Drone Attacks Spur Legal Debate On Definition Of 'Battlefield'

Armed Drone Attacks Blur Legal Definition Of 'Battlefield'

WASHINGTON -- After a CIA Predator drone released its guided bomb high over Yemen on Nov. 3, 2002, the resulting explosion did more than kill six suspected al Qaeda terrorists riding in the targeted car.

This strike, the first by an armed drone outside a traditional, recognized war zone, also blew apart long-held notions of "war" and "battlefield" which had guided the application of the legal traditions, treaties and laws of armed conflict for centuries.

Until that day, armed drones had been used only in Afghanistan, easily identifiable as a traditional battlefield or war zone because it had supported al Qaeda's 9/11 plotters and the U.S. armed response was justifiable self-defense. Any casual observer could see a war was underway.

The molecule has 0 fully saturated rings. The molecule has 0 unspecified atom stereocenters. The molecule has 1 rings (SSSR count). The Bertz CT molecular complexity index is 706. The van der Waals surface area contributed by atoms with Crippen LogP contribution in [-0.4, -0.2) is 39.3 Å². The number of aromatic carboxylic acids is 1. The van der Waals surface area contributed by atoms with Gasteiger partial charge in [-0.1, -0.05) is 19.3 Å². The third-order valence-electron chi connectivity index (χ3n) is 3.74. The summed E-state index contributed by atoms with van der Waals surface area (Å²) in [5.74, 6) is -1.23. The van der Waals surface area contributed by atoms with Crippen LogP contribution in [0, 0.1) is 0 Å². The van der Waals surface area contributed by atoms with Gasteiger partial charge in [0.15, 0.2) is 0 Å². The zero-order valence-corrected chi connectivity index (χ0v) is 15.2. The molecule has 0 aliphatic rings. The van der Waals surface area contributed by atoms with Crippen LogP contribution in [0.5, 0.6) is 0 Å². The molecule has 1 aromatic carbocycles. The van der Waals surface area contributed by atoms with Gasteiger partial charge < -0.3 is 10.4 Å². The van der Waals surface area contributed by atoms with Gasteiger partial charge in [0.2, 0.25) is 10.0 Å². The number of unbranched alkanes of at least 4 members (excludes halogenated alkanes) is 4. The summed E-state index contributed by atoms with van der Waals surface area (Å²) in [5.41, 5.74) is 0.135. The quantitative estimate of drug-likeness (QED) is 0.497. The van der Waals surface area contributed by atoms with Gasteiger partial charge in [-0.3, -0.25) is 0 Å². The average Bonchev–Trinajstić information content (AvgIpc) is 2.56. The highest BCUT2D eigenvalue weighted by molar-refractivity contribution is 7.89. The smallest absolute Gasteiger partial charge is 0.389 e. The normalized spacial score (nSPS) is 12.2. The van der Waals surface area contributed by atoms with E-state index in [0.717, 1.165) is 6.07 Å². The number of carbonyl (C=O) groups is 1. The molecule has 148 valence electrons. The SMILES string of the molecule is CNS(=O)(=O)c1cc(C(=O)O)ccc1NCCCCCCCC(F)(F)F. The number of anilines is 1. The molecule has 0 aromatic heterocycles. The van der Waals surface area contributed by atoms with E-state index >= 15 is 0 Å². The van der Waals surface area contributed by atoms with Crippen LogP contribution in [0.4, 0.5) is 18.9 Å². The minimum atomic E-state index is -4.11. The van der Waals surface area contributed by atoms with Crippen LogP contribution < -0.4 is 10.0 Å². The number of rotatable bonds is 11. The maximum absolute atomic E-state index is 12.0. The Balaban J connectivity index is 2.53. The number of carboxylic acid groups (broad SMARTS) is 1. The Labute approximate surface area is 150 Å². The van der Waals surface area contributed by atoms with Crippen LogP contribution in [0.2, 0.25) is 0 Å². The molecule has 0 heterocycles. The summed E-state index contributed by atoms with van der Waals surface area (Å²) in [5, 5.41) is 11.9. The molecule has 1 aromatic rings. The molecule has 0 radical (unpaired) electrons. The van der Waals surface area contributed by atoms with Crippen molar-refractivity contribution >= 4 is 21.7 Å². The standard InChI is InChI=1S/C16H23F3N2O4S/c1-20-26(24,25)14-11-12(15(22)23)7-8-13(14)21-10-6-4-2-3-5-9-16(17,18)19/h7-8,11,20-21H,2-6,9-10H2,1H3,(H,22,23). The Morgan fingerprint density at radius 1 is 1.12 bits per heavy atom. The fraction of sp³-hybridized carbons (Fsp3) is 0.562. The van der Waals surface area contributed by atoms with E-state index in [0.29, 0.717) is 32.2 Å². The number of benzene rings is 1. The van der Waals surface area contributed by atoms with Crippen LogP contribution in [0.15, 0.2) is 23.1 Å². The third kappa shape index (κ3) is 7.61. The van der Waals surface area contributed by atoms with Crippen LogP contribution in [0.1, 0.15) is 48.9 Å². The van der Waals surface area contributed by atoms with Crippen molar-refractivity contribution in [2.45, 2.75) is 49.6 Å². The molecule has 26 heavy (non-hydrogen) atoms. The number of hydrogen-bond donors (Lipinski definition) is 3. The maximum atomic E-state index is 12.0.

Yemen was different. The White House was not sending tens of thousands of troops, and there was no solemn Oval Office speech summoning the nation to battle there. However, though few knew it at the time, earlier that year Yemen had been officially designated as a "combat zone" making the killings legal, at least in the eyes of the CIA and the White House of George W. Bush.

But ever since that first "non-battlefield" drone strike, generals and legal scholars, pundits and politicians have argued passionately about what, exactly, constitutes an armed conflict, or a war zone, or a battlefield, and what is outside armed conflict.